Home Sweet Van
"No way." Foam blocks, 39x22x3” are right there on the bottom shelf of the home goods store. This is a huge score.
It was Eileen's idea to rent a van and sleep in it. We had already committed to the premise of not bringing sleeping bags, so instead we confirmed the existence of home goods stores in the vicinity bag in February, when we booked.
It was always a bit of a gamble. I assumed we'd have to sleep on cheap duvets folded over, hip bones pressing into the floor of the commercial van's closed-in back. But here, though they're only about two by three feet, are much better mattresses.
We grab two foam pads and add them to our haul: a duvet apiece, a bundle deal of two pillows, a couple of £99p face cloths we'll use for towels if any of our campgrounds have showers.
For £85, we're now prepared to sleep comfortably (well, we'll see) in a van for the next week.
Transit has served us well in Wales so far. Google has some but not all of the details right on bus schedules, but the app Traveline Cymru (Cymru = Wales, in Welsh) is pretty reliable.
Bus and train service was sparse (usually temporally, sometimes spatially) but reasonably convenient with a bit of planning all over Anglesey and Snowdonia. Out walking, we'd sometimes get enough phone service to refigure our pickup points on the fly, shortening or lengthening a hike by identifying a different bus stop in Google, checking the times in Traveline, and confirming trails on Gaia- a three-app system, but effective.
But not everything is bus-accessible. Locals have been taken aback to learn we have been traveling car-free; it's not what they would do.
More to the point, getting to Pembrokeshire (next week) from Snowdonia (last week) would be a convoluted seven and a half hour overnight train ride that wouldn't quite get us where we're going. And that train only runs on Thursdays.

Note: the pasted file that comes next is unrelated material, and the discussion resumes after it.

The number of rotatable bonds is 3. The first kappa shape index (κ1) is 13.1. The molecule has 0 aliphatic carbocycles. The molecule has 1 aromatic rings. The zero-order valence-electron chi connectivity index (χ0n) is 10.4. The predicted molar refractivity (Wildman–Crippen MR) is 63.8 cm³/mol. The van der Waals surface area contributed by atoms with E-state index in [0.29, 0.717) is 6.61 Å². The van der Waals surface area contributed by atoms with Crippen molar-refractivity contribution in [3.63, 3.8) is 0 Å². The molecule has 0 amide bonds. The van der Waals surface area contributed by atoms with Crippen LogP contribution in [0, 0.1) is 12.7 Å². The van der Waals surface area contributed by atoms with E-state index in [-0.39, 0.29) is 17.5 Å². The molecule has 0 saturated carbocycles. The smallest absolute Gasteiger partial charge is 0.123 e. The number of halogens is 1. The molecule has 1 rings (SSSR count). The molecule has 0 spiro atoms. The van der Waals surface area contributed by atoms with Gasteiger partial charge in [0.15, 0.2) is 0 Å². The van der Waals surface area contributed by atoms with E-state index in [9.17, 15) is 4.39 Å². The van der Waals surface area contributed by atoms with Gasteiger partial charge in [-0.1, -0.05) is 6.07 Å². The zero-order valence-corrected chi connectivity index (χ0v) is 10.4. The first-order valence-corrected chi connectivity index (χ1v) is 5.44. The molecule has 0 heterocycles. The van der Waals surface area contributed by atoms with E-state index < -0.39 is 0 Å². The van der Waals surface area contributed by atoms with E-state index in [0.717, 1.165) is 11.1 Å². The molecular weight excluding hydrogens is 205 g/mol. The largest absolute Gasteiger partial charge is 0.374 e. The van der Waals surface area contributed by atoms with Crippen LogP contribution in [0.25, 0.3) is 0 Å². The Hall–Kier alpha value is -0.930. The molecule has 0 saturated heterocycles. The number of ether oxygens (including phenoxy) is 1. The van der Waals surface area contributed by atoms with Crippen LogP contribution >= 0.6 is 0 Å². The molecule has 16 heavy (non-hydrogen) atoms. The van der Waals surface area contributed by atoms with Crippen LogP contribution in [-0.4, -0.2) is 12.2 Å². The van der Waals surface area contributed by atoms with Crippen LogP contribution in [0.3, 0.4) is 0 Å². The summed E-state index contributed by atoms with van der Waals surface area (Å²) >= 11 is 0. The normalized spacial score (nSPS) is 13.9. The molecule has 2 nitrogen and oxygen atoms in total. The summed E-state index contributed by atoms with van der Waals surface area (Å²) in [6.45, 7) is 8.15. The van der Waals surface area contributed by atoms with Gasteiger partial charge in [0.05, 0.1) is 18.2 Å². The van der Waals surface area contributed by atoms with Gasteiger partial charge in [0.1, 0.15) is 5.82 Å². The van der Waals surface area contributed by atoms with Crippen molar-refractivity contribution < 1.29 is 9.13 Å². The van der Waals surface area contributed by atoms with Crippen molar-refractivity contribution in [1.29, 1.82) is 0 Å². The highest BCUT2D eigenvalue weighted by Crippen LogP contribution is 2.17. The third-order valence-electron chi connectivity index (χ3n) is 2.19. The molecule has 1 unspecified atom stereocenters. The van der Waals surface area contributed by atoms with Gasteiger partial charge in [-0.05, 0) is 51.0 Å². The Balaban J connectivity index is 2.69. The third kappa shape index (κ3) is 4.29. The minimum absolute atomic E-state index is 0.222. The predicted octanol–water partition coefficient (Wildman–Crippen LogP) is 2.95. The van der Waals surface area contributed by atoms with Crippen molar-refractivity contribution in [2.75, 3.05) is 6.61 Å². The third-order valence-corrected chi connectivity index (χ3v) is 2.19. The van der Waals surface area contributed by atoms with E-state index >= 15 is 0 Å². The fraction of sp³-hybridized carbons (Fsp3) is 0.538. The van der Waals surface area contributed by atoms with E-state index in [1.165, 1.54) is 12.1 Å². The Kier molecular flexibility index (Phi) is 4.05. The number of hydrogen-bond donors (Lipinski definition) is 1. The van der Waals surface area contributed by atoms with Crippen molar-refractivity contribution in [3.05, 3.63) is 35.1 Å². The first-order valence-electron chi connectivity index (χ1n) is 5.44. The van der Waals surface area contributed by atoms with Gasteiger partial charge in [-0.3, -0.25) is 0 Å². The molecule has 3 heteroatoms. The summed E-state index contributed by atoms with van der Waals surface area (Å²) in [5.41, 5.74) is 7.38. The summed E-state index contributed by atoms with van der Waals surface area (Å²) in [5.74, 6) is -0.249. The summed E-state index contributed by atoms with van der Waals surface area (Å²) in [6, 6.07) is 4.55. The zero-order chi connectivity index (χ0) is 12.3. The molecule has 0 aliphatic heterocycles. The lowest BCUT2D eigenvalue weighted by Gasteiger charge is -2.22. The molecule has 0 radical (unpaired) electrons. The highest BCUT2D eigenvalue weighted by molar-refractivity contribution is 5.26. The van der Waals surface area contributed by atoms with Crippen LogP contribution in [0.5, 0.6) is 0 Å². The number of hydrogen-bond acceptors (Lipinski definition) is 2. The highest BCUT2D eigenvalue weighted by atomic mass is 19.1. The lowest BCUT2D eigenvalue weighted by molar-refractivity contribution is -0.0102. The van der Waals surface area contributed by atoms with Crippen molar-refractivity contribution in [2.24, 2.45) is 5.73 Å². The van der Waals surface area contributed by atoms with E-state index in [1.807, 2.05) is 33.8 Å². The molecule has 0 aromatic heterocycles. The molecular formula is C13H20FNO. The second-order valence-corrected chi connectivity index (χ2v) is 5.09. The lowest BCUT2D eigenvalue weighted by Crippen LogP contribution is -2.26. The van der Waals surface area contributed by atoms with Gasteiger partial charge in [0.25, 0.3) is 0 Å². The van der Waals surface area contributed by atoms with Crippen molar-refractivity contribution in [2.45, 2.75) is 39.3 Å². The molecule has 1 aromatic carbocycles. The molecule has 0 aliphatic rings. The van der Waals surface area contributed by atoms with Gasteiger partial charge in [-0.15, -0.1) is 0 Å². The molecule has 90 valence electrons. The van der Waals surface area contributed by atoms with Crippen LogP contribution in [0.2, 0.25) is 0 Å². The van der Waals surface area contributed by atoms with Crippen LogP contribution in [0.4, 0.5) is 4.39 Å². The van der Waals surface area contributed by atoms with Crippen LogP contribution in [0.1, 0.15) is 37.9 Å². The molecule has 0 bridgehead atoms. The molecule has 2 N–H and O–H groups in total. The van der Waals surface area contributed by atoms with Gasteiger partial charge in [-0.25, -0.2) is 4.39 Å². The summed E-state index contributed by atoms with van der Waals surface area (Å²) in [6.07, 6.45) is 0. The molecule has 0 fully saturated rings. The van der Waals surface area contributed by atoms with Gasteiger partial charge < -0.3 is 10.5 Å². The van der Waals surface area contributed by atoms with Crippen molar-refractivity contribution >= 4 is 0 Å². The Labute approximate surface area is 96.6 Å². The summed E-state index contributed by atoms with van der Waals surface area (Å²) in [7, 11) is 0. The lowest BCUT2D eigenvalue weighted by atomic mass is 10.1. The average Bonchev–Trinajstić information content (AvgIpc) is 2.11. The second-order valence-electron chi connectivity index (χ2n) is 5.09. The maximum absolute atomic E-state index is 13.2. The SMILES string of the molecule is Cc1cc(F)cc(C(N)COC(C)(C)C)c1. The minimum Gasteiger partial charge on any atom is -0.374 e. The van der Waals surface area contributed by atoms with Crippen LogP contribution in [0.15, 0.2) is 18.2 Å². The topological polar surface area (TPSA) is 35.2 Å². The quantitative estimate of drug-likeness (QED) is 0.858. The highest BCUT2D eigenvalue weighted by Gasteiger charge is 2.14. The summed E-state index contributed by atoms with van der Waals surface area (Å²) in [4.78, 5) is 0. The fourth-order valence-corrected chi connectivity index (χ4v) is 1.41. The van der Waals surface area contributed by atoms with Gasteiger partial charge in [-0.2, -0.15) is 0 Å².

Personally, I would not have rented a car in Wales, much less a commercial van. I wouldn't want to deal with the left-side driving, much less the two-way traffic on one-car roads that's prevalent here. I'm a bit surprised Eileen is up for it, but it is a clever solution. The cost to rent a van for a week was the same as a car for the day, so now it's a road trip.
Eileen drives slowly and jumpily on the skinny Llyn Peninsula roads. She pulls over every time there's an oncoming car, and often when there are cars behind us. Between her nerves and the traffic circles, it's no less stressful from the navigator's seat, but at least I don't have to drive.
I am discovering that Wales can consistently produce the spectacular, several times in a day. Even on the day we pick up the van and outfit it, we also hike to a hundred-foot waterfall, explore inside a 4,500 year-old burial chamber, and walk through flower meadows to a lighthouse on a dramatic sand-beach island accessible only at low tide. That's a benefit of the van too: without bus schedules, there's no curfew. For once, we stay out until the sun is starting to set.
When night comes, I stitch the bottom of my duvet into more of a sleeping bag shape. We put our backpacks under our pillows and our extra clothes under our feet, and close ourselves into the windowless compartment for sleep.
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